RBA Governor Lowe’s comments in the past week were particularly significant for two reasons. Firstly, he looks to be becoming more concerned about credit tightening in saying that “a few years ago credit standards were way too loose, there has been a correction of that, but I am starting to be a bit concerned the pendulum might be swinging a bit too far the other way.”
Second, he also acknowledged the risks around wages remaining weak, even if unemployment falls further: “I suspect nationally we could sit at [an unemployment rate] around 4.5 per cent without seeing wage growth pick up by too much”.
He is clearly aware that estimates putting the so-called NAIRU at 5% are rubbery. Perhaps he is starting to question the RBA’s own mantra that the next move in rates is more likely up than down.
Lower immigration levels on the way?
There is always a debate going on about the appropriate level of immigration in Australia, but this has been mainly outside the major political parties or on the fringe of them. PM Scott Morrison changed all that in the last week flagging a cut to the annual immigration cap of 190,000 by 30,000. At present, this sounds like just affirming the actual level of immigration, which has already slowed by about 30,000. So, no big deal. But having brought the debate into the centre of politics risks seeing immigration getting cut further, given angst about the issue particularly in Melbourne and Sydney. This is particularly relevant to the property market as it was the surge in population growth from around mid-last decade without a housing supply pick up (until around 2015) that has played a big role in the surge in house prices relative to incomes.
Yeah, yeah, yeah, the surge in credit, speculation, foreign demand, etc, also played roles too. But the point is that if immigration starts to fall back at a time of rising supply, it will be one more factor sending property prices south in Sydney and Melbourne (which take something like 60% of immigrants) – along with tighter credit, rising supply, a significant pool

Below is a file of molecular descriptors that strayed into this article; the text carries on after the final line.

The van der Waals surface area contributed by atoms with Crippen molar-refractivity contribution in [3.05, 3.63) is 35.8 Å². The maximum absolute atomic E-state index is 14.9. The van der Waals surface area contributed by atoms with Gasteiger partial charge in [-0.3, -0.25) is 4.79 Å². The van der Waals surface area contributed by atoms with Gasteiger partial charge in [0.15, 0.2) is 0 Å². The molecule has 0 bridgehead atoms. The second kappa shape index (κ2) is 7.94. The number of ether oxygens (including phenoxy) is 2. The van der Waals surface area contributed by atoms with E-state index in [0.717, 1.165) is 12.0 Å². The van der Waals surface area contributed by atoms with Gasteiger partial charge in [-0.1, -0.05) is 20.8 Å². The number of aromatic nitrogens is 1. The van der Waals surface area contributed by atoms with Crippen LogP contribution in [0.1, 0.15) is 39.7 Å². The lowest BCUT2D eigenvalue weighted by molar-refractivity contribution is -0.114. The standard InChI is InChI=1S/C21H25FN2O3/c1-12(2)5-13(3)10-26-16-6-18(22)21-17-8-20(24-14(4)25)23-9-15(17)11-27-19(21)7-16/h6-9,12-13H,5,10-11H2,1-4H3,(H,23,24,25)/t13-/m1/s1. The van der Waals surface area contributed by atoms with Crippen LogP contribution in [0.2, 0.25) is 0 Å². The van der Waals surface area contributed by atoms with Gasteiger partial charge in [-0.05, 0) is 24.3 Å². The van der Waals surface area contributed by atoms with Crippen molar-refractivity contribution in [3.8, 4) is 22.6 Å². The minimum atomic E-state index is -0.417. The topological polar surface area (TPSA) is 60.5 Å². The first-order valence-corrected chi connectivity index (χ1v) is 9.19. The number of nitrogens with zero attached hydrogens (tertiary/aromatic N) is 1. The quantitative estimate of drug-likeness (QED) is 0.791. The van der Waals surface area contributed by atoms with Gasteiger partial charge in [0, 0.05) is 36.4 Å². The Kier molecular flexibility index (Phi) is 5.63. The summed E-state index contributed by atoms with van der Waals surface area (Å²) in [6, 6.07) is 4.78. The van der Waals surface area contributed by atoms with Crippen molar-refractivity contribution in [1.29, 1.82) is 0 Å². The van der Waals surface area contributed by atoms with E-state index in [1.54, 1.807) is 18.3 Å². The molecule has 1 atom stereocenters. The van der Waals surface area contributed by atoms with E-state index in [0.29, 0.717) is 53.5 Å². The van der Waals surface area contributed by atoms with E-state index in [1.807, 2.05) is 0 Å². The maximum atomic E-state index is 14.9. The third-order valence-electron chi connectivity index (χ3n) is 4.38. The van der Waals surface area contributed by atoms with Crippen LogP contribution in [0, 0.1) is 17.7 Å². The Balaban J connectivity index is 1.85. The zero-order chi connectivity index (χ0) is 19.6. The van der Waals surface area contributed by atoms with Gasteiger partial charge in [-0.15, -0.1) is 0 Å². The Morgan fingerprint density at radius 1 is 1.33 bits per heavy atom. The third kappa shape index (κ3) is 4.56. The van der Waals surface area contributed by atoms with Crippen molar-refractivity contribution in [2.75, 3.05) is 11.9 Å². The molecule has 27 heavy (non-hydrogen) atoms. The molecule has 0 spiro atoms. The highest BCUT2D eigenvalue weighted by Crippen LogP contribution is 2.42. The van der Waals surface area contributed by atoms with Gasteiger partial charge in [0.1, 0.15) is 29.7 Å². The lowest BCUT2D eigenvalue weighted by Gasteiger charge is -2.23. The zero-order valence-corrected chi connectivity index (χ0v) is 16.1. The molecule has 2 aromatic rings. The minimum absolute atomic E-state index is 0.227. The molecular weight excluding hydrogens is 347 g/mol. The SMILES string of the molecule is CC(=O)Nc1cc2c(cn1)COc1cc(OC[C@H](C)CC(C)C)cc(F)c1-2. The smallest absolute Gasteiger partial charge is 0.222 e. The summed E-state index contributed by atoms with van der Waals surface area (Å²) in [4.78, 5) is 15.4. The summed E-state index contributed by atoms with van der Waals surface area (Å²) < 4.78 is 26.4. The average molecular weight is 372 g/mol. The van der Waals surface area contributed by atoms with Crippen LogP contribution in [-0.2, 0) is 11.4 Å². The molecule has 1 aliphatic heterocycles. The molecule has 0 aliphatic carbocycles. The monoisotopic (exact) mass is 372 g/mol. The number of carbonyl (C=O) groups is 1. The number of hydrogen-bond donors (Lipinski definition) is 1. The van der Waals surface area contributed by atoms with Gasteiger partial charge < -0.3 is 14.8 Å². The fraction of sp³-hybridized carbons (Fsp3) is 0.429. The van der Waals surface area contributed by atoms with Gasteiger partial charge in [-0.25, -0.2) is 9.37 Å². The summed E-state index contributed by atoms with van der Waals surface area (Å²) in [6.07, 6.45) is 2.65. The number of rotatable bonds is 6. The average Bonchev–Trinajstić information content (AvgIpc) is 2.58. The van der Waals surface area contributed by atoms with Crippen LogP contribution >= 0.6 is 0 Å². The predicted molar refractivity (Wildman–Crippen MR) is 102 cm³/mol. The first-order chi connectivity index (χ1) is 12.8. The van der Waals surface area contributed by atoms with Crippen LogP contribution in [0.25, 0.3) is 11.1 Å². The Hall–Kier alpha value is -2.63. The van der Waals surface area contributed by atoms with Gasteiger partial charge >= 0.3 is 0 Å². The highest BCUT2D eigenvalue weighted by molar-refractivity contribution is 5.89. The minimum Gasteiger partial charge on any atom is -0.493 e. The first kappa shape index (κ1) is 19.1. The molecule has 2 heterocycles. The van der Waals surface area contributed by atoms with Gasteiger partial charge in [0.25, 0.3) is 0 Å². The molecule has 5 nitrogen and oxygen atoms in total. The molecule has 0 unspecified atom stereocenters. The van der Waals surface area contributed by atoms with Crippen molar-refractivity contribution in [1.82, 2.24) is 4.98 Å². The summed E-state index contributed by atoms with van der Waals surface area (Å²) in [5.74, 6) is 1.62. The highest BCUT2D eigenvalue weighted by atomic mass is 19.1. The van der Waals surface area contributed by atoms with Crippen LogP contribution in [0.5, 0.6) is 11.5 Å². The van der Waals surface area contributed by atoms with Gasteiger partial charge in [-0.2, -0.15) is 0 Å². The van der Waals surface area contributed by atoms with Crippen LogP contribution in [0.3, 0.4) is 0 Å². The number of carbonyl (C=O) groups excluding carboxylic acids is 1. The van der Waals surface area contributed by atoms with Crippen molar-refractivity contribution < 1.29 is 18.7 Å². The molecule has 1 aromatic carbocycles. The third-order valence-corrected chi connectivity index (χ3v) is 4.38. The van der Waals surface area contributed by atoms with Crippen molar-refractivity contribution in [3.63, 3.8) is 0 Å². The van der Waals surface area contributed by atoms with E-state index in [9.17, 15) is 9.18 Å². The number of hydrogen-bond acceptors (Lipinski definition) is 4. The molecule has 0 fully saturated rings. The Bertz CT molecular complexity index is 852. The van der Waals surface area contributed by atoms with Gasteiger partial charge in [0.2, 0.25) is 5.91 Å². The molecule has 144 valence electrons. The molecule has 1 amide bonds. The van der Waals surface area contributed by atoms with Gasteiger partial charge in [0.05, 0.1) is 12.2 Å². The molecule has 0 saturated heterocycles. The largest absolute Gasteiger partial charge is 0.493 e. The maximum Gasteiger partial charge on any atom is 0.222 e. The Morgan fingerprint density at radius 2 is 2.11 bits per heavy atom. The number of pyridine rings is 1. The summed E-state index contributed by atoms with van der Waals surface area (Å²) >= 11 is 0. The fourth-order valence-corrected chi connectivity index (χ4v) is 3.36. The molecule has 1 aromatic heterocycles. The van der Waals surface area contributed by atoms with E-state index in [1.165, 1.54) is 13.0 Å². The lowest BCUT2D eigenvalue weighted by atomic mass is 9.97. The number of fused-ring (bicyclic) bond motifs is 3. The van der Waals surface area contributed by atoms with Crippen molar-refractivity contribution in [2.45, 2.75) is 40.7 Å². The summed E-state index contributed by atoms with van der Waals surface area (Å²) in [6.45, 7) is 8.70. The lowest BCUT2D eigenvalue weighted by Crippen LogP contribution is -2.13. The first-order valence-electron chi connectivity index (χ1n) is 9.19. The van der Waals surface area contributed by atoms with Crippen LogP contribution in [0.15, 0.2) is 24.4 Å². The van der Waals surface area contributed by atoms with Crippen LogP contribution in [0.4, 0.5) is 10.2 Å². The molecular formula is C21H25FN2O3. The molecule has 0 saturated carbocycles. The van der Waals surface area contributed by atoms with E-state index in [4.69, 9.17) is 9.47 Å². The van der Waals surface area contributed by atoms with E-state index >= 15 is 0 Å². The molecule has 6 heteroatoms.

of borrowers having to switch from interest only to principle and interest mortgages, reduced foreign demand, fears around tax changes reducing future investor demand, etc. Our view remains that these two cities will see 20% top to bottom price declines out to 2020 but there are clearly some risks on the downside to this.
Source: ABS, AMP Capital
Keep an eye on these this week
The big event this will be the meeting between Presidents Trump and Xi on the sidelines of the G20 meeting (Friday & Saturday) in Buenos Aires to discuss trade.
In the US, the focus is likely to be on the Fed. While the minutes from the last Fed meeting (Thursday) will likely confirm that it remains upbeat and on track to raise rates again in December, another speech by Fed Chair Powell (Wednesday) is likely to repeat that he is aware of the various headwinds to the US economy, leaving the impression that the Fed is open to a pause on interest rates next year. Of particular interest will be what, if anything, he has to say about continuing share market volatility and recent softness in housing and business investment indicators. On the data front, expect home price data (tomorrow) to show continuing modest gains, consumer confidence for November (also tomorrow) to show a slight fall from 18-year highs, new home sales (Wednesday) to show a bounce, September quarter GDP growth (also Wednesday) to be revised up slightly to 3.6% from 3.5%, personal spending growth (Thursday) to have remained solid but with core private consumption deflator inflation falling back to 1.9% year on year.
In Australia, speeches by RBA Governor Lowe and Assistant Governor Kent today will be watched for any clues on rates. On the data front, expect to see a 1% gain in construction data for the September quarter (Wednesday), a 1.5% gain in September quarter business investment (Thursday) and continuing moderate credit growth (Friday) with ongoing weakness in lending to investors. A key focus will be whether investment intentions data points to further improvement.
Outlook for markets
Shares remain at risk of further short-term weakness, but we continue to see the trend in shares remaining up, as global growth remains solid helping drive good earnings growth and monetary policy remains easy.
Low yields are likely to drive low returns from bonds, with Australian bonds outperforming global bonds as the RBA holds and the Fed continues to hike (albeit they may slow down a bit).
Having fallen close to our target of $US0.70, the Australian dollar is at risk of a further short-term bounce, as excessive short positions are unwound. However, beyond a near-term bounce, it likely still has more downside into the $US0.60s, as the gap between the RBA’s cash rate and the US Fed Funds rate pushes further into negative territory. Being short the $A remains a good hedge against things going wrong globally.
Eurozone shares rose 0.4% on Friday, but the US S&P 500 fell 0.7% with energy shares down 3.3% as the oil price continued to plunge. The weak US lead saw ASX 200 futures decline 37 points (or 0.6%) pointing to a weak start to trade for the Australian share market on Monday, with energy shares particularly likely to be under more pressure.